Table of Contents Hide
- Here’s a structured settlement FAQ we’ve put together
- What Is a Structured Settlement?
- Do Structured Settlements Have Advantages?
- Can You Convert Structured Settlements to Lump Sum Payments
- Do Courts Need to Get Involved When Selling Structured Settlements?
- Can a Spouse Inherit Your Structured Settlement?
- Our Structured Settlement FAQ Is a Jumping Off Point
Over one hundred million people visit the emergency room every year in the United States.
Many of them are suffering from potentially debilitating injuries that were caused by no fault of their own and entitle them to financial damages.
Damages paid as a result of an injury judgment are paid in one of two ways: Lump-sum payments or structured settlements.
Lump-sum payments are simple enough. They award victims all money owed at once. Structured settlements, however, are more nuanced and prone to questions.
Here’s a structured settlement FAQ we’ve put together
What Is a Structured Settlement?
A structured settlement is a payment arrangement you can set up through courts after a judgment has been issued in your favor. It asks defendants to pay you the money you’re entitled to over time.
For example, if you won $100,000 in a legal battle, you could choose to receive monthly payments of $2000 for 50 months.
Do Structured Settlements Have Advantages?
You might look at structured settlements and wonder why anybody would choose them over lump-sum payments. Despite their limiting appearance, structured settlements have advantages that lump payments do not.
For starters, receiving payments piecemeal prevents you from overspending. That’s important if you’re meant to live off of your damage awards for the rest of your life.
If that doesn’t entice you, perhaps the tax incentives that come with structured settlements will. Per US law, structured settlements are 100% tax-exempt. That comes in stark contrast to lump-sum payments which you’ll need to pay full income taxes on.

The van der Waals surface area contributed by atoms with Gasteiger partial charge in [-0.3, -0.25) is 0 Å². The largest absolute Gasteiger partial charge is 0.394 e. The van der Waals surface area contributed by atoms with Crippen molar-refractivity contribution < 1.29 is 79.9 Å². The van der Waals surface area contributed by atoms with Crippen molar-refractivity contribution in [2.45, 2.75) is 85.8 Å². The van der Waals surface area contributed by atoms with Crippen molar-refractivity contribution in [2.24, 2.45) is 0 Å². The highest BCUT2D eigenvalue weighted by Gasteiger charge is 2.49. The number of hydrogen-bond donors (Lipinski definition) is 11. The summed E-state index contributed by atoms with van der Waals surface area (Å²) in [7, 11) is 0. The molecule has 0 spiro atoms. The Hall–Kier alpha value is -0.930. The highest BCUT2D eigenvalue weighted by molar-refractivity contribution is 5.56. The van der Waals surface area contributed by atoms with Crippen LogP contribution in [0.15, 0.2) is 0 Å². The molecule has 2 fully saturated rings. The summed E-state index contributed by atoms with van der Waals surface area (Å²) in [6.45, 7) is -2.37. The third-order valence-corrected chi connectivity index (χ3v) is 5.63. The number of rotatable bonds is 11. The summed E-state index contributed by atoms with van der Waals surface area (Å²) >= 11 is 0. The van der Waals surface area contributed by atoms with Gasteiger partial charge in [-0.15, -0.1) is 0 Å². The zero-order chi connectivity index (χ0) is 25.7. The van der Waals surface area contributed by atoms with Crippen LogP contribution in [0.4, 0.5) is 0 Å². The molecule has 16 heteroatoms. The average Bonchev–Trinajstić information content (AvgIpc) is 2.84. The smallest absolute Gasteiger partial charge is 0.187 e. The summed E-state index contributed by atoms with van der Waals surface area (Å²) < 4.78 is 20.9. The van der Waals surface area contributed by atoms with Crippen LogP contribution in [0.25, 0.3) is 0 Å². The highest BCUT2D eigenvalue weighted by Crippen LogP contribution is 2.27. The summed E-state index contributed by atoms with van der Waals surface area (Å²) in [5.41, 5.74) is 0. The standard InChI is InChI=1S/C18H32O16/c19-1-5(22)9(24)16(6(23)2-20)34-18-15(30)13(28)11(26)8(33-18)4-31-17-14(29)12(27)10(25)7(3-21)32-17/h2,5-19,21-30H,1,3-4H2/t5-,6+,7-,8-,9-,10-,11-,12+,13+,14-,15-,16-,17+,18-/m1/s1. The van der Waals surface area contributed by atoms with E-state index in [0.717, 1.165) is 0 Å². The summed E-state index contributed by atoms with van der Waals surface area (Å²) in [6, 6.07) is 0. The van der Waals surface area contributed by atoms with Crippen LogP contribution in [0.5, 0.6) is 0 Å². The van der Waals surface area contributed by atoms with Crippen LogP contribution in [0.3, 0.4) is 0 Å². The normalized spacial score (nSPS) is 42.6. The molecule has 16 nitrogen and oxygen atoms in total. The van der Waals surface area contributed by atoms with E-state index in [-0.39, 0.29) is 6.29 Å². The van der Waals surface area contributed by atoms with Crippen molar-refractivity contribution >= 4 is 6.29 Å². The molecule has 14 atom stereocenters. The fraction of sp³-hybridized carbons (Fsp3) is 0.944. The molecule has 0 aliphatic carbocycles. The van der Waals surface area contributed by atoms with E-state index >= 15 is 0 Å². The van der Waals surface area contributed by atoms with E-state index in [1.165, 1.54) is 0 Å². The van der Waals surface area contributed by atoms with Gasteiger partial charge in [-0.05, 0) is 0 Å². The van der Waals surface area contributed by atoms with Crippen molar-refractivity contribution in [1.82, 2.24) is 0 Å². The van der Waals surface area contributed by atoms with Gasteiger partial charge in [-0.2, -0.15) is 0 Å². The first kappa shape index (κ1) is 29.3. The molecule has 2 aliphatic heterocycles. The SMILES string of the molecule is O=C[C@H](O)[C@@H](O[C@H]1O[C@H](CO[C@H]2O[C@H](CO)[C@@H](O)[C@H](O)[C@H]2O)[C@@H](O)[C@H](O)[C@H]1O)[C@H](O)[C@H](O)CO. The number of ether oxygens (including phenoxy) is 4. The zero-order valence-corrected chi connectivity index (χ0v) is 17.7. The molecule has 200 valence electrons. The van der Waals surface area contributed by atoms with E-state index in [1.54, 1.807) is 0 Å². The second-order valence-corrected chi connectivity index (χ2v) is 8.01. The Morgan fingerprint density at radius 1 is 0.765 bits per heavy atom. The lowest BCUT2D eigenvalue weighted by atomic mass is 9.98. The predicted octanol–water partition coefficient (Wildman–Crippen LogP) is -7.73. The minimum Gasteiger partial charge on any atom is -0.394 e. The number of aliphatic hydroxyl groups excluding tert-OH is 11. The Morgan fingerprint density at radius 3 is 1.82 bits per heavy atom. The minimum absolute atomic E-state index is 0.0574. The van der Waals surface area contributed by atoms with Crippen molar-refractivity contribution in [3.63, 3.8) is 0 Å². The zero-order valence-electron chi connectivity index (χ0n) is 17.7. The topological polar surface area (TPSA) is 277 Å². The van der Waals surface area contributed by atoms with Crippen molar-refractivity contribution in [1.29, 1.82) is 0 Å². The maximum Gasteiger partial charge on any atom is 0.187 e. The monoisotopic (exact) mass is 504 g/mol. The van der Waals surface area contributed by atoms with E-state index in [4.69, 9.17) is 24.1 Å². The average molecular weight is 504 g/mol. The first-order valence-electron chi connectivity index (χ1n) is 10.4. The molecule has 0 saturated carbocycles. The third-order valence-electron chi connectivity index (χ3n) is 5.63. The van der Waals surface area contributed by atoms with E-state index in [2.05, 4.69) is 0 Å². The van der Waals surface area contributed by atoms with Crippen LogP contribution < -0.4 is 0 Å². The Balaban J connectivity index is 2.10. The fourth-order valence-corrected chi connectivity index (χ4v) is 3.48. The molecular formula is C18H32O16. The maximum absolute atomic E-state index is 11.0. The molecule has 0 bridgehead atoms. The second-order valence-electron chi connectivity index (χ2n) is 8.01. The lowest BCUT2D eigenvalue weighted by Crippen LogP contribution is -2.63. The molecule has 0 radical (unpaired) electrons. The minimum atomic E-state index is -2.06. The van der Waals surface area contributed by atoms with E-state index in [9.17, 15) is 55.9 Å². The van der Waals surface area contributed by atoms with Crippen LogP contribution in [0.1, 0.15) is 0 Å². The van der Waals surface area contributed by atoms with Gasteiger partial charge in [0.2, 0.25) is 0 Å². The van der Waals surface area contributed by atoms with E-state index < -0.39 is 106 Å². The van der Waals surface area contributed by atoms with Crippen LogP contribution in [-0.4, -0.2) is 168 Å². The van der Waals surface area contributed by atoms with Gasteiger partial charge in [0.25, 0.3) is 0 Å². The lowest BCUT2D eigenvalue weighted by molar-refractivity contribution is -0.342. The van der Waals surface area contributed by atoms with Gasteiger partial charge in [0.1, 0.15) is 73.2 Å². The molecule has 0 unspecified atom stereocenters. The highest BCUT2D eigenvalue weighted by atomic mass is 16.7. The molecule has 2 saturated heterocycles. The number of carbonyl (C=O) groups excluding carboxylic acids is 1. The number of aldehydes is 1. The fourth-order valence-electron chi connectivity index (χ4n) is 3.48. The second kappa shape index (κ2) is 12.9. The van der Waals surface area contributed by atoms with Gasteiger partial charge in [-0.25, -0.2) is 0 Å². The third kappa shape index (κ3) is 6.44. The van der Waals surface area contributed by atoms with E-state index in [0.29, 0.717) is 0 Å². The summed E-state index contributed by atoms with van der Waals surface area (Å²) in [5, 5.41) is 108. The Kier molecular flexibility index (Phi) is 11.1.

Can You Convert Structured Settlements to Lump Sum Payments
Converting your structured settlements to lump-sum payments can be emulated by going here or to a number of factoring companies that will buy payments off of you for a lump sum of cash. Unfortunately, this process costs money which providers will shave off the top of your settlement amount.
As far as restructuring your structured settlement into a lump sum without incurring losses goes, the ability to do that is limited. For that reason, you’ll want to be sure you’re comfortable with a structured settlement before accepting it.
Do Courts Need to Get Involved When Selling Structured Settlements?
You will need a court’s approval to sell your structured settlement. This process was put in place to protect injured individuals from being preyed on by overzealous buyers.
If a judge feels that the deal you’re offered is in line with industry standards, they will let you sell your settlement.
Can a Spouse Inherit Your Structured Settlement?
In most cases, your structured settlement payments can be transferred to a spouse. Certain settlement restrictions may prohibit this process though.
If you find that your particular settlement is non-transferable, you may want to opt for a lump payment.
Our Structured Settlement FAQ Is a Jumping Off Point
The structured settlement FAQ items we’ve shared with you hopefully serve as a vehicle to get your knowledge surrounding the subject of settlements off the ground. Know though that there are deeper intricacies to structured settlements. You should explore them with the help of a legal professional.
We wish you the best of luck finding a settlement structure that works for you. For additional information, explore more of the newest content on our blog!